by George Medevoy
George Medovoy is a travel-and-wine columnist. His articles have been featured in the American Wine Society Journal as well as newspapers in the United States.
“And behold this vine...was planted in a good soil by great waters that it may bring forth branches and that it may bear fruit, that it might be a goodly vine.” -- Ezekiel, 17.7
The novice winemakers discovered that under Ottoman rule, Eretz Israel was an inhospitable backwater plagued by few resources and disease-producing swamps. To their credit, however, they did succeed in establishing new vineyards.
However, it wasn’t until the 1980s that Israel’s modern wine industry came of age -- thanks to California technology, Israeli high-tech farming, and adventurous young winemakers.
In recent years, there’s been a major burst of investment in large new wineries and an explosion of boutique wineries. New plantings of quality grapes, mainly Cabernet and Merlot in the cool Upper
Galilee and the Golan Heights -- Israel’s best growing areas – has increased recent harvests.
The country grows a versatile mix of grapes, including Cabernet Sauvignon, Merlot, Chardonnay, and Sauvignon Blanc. Its wines have won major international prizes, as have its sparkling wines and dessert wines -- all part of a growing reputation for high-quality California-style varietals, with influences from France, South Africa and Australia. At the same time, the wineries are producing arguably the biggest variety of quality kosher wines in the world.
Geographically about the size of New Jersey and slightly bigger in population than New Zealand, Israel supports a remarkably diverse set of microclimates and wine regions (see Israel’s Wine Regions).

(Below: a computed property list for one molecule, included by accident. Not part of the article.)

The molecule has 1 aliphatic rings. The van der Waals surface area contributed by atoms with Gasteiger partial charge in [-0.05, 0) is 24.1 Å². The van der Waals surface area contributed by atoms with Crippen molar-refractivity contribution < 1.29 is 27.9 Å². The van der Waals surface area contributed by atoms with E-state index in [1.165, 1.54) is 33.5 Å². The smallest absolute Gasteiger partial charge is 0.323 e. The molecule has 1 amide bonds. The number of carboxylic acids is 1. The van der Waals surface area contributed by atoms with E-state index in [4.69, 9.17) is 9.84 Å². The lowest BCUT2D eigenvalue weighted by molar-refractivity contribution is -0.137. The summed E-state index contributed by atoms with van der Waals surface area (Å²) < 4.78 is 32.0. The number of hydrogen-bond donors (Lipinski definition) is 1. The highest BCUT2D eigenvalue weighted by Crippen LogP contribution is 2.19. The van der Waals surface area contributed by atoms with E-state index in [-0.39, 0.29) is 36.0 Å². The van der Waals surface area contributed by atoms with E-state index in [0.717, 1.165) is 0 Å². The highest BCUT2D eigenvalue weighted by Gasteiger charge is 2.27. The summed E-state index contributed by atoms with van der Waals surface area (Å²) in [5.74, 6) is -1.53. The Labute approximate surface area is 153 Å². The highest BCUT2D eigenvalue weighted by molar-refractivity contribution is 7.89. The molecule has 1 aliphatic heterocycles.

The progenitor of modern Israeli winemaking was Baron Edmund de Rothschild, a co-owner of Chateau Lafite. At the end of the 19th century, he sent varietals from southern France and French experts to Eretz Israel, to help Jewish pioneers gain a livelihood. Vineyards were planted in Zichron Ya’akov near the Carmel foothills and in Rishon Le Tzion, south of Tel Aviv.
I began my visit at the Golan Heights Winery, high above the Sea of Galilee, in the little town of Katzrin, the winery’s home base. A partnership of Kibbutzim and Moshav cooperative farms, the winery has 15 vineyards on the Golan Heights and one in the Upper Galilee, stretching from near the Sea of Galilee to the foot of snow-capped Mt. Hermon, Israel’s popular ski resort. Editor's Note: Golan Heights Winery has also partnered with Kibbutz Yi'ron and established a new winery in the Upper Galilee, the new winery's first wine was released last year.
The Golan Heights Winery has strong links to California. Two of its earliest advisers were Prof. Cornelius Ough of the UC Davis Viticulture and Enology Dept. and Peter Stern, the Saratoga-based international wine consultant.
“Our expertise came from California,” said winemaker Victor Schoenfeld, a Davis grad who worked at Mondavi. “The winery physically looks more like a California winery than a European one, our technological level more closely resembles California wineries....” This northern winery sets the standard against which all other Israeli wines are measured. It is the only winery in the world to win the Grand Prix d’Honneur at Vinexpo for three years running. Golan revolutionized Israeli winemaking by planting international varietals, exercising total control from grape to bottle, and introducing new-world wine-making techniques with state-of-the-art equipment. Its technological level, unknown in the eastern Mediterranean, uses meteorological stations in each vineyard to generate computerized climatic reports of incredible sophistication.